Great blog as usual. As a certified coach I’m not sure lawyers are anymore difficult than execs than demand value for money, though I have heard the coaching horror stories. There is a stereotype that their:
– detail focus and thinking (vs perceiving) personalities
– high need for significance (by cutting others down)
– aggressiveness
– being answerable to few
– infantile rut

makes them difficult to coach. Perhaps many lawyers have ‘fix it’ dramas as that’s what they are paid to do, so avoid/deny they need ‘fixing’ themselves?

The stigma of coaching doesn’t help either: ‘something must be wrong’ in order to need it.

I question whether these steroeotypes are true. However, those that need it the most are generally the ones that want it the least. I suspect mentoring is more frequent in law firms which is totally different but perhaps conflated.

I couldn’t agree more with you of it’s benefits…but you can’t want it more for the coachee than he/she wants it for themself unless their dysfunctional behaviour is affecting their performance and working relationships.

2 03 2011
Paul Rutherford

This may not be just a lawyer issue; it possibly applies to many of the professions. And the root causel is that they have are almost always successful at what they do.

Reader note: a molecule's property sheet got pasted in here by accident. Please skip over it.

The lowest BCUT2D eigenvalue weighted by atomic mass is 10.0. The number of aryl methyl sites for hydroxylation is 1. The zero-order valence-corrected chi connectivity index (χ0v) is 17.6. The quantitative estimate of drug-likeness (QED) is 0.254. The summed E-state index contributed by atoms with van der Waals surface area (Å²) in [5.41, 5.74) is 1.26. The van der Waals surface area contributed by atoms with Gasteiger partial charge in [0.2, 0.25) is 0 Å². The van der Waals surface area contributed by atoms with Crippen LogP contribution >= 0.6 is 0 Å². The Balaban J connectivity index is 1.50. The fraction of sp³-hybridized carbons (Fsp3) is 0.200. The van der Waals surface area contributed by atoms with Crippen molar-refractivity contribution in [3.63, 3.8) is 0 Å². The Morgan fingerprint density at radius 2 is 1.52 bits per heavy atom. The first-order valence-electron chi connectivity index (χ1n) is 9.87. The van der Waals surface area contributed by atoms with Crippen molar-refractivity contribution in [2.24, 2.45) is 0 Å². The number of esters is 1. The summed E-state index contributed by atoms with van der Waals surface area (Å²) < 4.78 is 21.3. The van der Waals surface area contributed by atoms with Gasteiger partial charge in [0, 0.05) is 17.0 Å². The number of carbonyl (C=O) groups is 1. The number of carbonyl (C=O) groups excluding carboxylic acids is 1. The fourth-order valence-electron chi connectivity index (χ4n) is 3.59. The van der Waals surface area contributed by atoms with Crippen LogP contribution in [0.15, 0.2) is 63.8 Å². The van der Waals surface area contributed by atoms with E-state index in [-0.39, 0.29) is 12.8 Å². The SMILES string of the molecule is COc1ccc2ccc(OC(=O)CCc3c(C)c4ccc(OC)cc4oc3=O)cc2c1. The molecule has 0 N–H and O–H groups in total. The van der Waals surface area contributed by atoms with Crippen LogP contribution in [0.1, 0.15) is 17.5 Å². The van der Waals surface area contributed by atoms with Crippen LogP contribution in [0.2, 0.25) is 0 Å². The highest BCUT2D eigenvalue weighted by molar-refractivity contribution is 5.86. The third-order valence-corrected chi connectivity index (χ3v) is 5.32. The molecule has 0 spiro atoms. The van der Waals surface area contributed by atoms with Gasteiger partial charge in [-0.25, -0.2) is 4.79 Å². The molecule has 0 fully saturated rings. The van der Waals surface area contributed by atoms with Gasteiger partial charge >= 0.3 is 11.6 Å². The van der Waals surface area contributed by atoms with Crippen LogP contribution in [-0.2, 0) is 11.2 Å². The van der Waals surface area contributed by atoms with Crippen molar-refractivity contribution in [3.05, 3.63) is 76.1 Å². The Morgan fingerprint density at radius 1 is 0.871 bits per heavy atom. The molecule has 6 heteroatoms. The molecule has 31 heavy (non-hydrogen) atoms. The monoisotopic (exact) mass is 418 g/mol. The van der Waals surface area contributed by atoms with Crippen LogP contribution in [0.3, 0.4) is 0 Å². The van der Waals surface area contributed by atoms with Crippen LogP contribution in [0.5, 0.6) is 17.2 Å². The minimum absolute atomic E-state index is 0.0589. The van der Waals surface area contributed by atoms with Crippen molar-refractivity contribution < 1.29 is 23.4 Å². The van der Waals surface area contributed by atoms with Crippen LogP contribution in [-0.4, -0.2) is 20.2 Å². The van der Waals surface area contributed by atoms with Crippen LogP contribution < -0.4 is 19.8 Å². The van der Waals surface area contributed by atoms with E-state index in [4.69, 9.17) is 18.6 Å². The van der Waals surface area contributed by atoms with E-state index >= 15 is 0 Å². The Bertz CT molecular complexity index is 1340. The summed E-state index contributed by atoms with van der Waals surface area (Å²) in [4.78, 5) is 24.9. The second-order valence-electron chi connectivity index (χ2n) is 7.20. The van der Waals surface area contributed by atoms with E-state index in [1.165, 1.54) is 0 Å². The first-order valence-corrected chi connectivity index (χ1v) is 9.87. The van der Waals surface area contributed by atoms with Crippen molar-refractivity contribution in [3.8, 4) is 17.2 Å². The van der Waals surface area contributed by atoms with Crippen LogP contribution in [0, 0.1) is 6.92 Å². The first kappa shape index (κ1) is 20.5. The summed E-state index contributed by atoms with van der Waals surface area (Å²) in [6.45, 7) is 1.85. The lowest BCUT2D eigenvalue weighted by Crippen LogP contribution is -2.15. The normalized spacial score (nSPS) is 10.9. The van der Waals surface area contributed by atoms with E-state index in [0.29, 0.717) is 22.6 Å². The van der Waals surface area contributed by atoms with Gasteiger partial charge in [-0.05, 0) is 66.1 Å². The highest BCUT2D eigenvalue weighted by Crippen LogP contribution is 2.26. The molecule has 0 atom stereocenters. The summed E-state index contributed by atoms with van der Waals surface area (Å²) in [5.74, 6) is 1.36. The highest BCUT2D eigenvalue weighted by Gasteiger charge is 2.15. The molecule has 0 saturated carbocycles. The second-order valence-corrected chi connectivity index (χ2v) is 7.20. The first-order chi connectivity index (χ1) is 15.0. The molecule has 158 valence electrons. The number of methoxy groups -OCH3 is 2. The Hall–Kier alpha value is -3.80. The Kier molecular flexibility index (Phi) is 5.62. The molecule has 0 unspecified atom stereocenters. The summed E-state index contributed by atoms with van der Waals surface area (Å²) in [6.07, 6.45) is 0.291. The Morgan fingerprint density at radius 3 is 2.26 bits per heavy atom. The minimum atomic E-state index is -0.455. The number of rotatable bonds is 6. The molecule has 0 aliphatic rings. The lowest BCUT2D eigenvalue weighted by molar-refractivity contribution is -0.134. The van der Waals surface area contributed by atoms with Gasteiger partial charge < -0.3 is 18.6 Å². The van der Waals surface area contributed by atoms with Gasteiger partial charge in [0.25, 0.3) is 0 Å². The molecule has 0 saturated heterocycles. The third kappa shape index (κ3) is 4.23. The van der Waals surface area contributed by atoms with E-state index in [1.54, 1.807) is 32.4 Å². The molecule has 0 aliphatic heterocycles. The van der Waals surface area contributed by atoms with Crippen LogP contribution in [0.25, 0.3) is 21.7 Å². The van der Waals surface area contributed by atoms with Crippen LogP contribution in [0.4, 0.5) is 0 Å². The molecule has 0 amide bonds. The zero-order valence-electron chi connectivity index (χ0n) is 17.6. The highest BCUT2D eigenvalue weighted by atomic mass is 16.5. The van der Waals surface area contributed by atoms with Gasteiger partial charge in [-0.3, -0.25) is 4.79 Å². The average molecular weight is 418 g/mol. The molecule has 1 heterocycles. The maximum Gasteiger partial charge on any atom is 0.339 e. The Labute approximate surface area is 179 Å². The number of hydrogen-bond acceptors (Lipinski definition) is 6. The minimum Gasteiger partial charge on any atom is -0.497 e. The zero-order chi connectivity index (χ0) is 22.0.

Not just at work; in life. They are where they are because they did well at school, they did well at university, they did well in their professional qualifications. They’ve always done well. For many professionals, the career has been a straight line.

They are the product of a Darwian education system, and have emerged at the top of the food chain.

That’s not to say that it breeds conscious arrogance (although that can sometimes happen :-); rather it sets the bar of performance extremely high and, more crucially, means that they go out of their way to avoid error.

So who wants a coach if it implies not knowing? Not only does that give the wrong message to others, especially peers – also it implies something that the Professional doesn’t want to experience.

Failure.

Professionals don’t do failure. It’s a scary, uncharted place.

If they do go there, they are brilliant at making argument to rationalize it away. Not just to others, but to themselves. Being THAT clever, THAT capable, THAT professional leaves no room for mistake.

In short, lawyers’ greatest challenge may be that – as a type – they have forgotten how to learn.

For more on this, and possible solutions, see Professor Chris Argyris brilliant HBR article “Teaching Smart People How to Learn”. http://pds8.egloos.com/pds/200805/20/87/chris_argyris_learning.pdf

4 03 2011
Sally Calverley

Dear Mark